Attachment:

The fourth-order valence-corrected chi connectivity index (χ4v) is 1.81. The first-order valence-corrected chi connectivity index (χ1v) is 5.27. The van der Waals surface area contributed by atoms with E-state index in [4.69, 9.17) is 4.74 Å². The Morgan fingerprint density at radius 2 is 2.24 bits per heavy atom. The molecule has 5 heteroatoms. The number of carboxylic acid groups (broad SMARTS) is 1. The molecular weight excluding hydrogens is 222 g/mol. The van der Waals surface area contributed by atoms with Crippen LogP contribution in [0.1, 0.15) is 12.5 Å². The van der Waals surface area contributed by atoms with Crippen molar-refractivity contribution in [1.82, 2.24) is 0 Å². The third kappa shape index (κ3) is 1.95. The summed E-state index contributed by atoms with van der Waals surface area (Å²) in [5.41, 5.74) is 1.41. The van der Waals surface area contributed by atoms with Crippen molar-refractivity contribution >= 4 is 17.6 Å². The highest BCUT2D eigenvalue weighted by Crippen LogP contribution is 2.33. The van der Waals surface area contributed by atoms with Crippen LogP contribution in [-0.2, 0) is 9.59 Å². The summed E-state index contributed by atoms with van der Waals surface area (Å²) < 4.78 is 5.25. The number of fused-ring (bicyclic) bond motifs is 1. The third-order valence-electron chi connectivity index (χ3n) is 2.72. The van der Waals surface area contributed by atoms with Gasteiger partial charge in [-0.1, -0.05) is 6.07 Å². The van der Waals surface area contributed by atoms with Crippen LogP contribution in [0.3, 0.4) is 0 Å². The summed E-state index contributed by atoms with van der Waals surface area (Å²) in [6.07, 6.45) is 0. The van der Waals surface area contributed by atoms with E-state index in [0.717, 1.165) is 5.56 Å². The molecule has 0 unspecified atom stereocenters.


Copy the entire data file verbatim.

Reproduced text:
The fourth-order valence-corrected chi connectivity index (χ4v) is 1.81. The first-order valence-corrected chi connectivity index (χ1v) is 5.27. The van der Waals surface area contributed by atoms with E-state index in [4.69, 9.17) is 4.74 Å². The Morgan fingerprint density at radius 2 is 2.24 bits per heavy atom. The molecule has 5 heteroatoms. The number of carboxylic acid groups (broad SMARTS) is 1. The molecular weight excluding hydrogens is 222 g/mol. The van der Waals surface area contributed by atoms with Crippen LogP contribution in [0.1, 0.15) is 12.5 Å². The van der Waals surface area contributed by atoms with Crippen molar-refractivity contribution in [1.82, 2.24) is 0 Å². The third kappa shape index (κ3) is 1.95. The summed E-state index contributed by atoms with van der Waals surface area (Å²) in [5.41, 5.74) is 1.41. The van der Waals surface area contributed by atoms with Crippen molar-refractivity contribution >= 4 is 17.6 Å². The highest BCUT2D eigenvalue weighted by Crippen LogP contribution is 2.33. The van der Waals surface area contributed by atoms with Crippen LogP contribution in [-0.2, 0) is 9.59 Å². The summed E-state index contributed by atoms with van der Waals surface area (Å²) < 4.78 is 5.25. The number of fused-ring (bicyclic) bond motifs is 1. The third-order valence-electron chi connectivity index (χ3n) is 2.72. The van der Waals surface area contributed by atoms with Gasteiger partial charge in [-0.1, -0.05) is 6.07 Å². The van der Waals surface area contributed by atoms with Crippen LogP contribution in [0.3, 0.4) is 0 Å². The summed E-state index contributed by atoms with van der Waals surface area (Å²) in [6.07, 6.45) is 0. The van der Waals surface area contributed by atoms with E-state index in [0.717, 1.165) is 5.56 Å². The molecule has 0 unspecified atom stereocenters.